Setting the stage on a national level for this year’s elections, the United States Court of Appeals for the Ninth Circuit on April 17 ruled that part of voter registration provisions of Arizona’s Proposition 200 violate the National Voter Registration Act of 1993 (NVRA) according to according to a press release by the Lawyers’ Committee for Civil Rights.
The case, Inter Tribal Council of Arizona v. State of Arizona, stems from a 2006 lawsuit brought on behalf of the Inter-Tribal Council of Arizona, State Senator Steve Gallardo, the Arizona Advocacy Network, the League of United Latin American Citizens of Arizona, the Hopi Tribe, and the League of Women Voters of Arizona, by attorneys from the Lawyers’ Committee for Civil Rights Under Law, the ACLU Voting Rights Project, and the law firms of Osborne Maledon, Steptoe & Johnson and the Sparks Law Firm.
The release states the Ninth Circuit decision “blocks an unnecessary and burdensome requirement for voter registration that could prevent eligible citizens from exercising their fundamental right to vote.”
The court ruled the NVRA-mandated mail-in federal voter registration form can not be denied by Arizona election officials, even if U.S. citizenship documents required by Proposition 200 are not provided. However, the court voted to keep another aspect of the provision that requires voters to use photo identification before casting their ballots.
“We are elated that a strong majority of the en banc panel found Arizona’s citizenship requirement violated the NVRA,” Jon Greenbaum, chief counsel for the Lawyers’ Committee, who argued the case before the court said in the release. “This will enable our clients to be able to register to vote and conduct voter registration drives more easily.”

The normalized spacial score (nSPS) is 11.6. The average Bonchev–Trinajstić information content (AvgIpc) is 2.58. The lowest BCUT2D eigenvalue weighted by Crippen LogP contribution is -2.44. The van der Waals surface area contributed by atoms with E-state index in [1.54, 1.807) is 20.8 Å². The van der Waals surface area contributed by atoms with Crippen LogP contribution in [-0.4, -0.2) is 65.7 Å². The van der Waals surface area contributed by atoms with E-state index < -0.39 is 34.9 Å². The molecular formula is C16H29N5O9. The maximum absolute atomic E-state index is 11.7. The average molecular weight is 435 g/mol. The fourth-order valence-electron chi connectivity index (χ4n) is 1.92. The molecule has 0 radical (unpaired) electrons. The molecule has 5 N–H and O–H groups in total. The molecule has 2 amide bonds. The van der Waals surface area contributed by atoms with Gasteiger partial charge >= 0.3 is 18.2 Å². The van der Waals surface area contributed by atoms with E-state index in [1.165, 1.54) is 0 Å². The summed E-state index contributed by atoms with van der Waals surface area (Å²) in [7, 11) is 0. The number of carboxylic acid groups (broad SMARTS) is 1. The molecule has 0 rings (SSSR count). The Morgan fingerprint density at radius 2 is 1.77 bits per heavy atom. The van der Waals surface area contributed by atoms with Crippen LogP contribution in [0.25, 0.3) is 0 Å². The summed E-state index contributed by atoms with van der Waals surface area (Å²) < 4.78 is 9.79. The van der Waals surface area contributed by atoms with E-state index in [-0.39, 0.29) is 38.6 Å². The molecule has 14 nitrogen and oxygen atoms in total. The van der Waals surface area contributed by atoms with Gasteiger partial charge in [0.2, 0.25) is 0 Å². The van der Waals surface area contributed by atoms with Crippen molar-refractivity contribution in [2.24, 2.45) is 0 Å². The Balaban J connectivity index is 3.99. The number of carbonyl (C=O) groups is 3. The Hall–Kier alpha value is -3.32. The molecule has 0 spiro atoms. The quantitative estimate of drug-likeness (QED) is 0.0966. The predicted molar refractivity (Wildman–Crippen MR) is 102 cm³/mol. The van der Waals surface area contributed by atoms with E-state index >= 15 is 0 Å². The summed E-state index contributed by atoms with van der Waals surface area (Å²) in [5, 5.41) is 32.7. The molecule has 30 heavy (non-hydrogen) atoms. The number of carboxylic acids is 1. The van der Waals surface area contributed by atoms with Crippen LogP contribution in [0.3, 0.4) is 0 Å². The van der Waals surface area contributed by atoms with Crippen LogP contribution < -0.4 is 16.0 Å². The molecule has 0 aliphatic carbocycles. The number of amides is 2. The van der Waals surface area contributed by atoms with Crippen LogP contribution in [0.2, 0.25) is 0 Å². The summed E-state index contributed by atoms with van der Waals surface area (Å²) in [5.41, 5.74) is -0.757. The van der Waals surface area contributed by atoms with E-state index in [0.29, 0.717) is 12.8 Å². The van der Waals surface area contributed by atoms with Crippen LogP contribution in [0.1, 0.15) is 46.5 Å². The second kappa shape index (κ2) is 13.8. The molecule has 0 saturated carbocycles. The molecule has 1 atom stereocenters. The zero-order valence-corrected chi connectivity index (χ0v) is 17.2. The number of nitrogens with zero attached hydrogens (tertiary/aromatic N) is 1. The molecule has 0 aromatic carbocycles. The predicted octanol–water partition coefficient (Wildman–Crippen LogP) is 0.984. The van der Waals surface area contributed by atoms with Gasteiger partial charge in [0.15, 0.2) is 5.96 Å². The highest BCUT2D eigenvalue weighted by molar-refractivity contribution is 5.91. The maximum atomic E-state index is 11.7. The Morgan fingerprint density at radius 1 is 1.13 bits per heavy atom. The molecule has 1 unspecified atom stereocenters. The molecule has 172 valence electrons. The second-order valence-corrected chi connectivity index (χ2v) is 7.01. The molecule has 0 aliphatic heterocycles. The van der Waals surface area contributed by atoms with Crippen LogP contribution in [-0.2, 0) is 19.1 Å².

“The court was correct in ruling that federal law does not require residents to produce unnecessary documents proving their citizenship in order to register to vote,” Laughlin McDonald, director of the ACLU Voting Rights Project said in the release. “This is an important victory at a time many states are making it harder for people to exercise their fundamental right to vote, which is the backbone of our democracy. We hope this decision sends a message to other states that we should not be making it harder for people to participate in our political process.”
According to USA Today, the plaintiffs argued that due to state charges for photo identification, it was essentially a “poll tax” in turn discriminating against poor people. The court however disagreed and rejected the argument.
The next available step for the plaintiffs would be an appeal to the U.S. Supreme Court.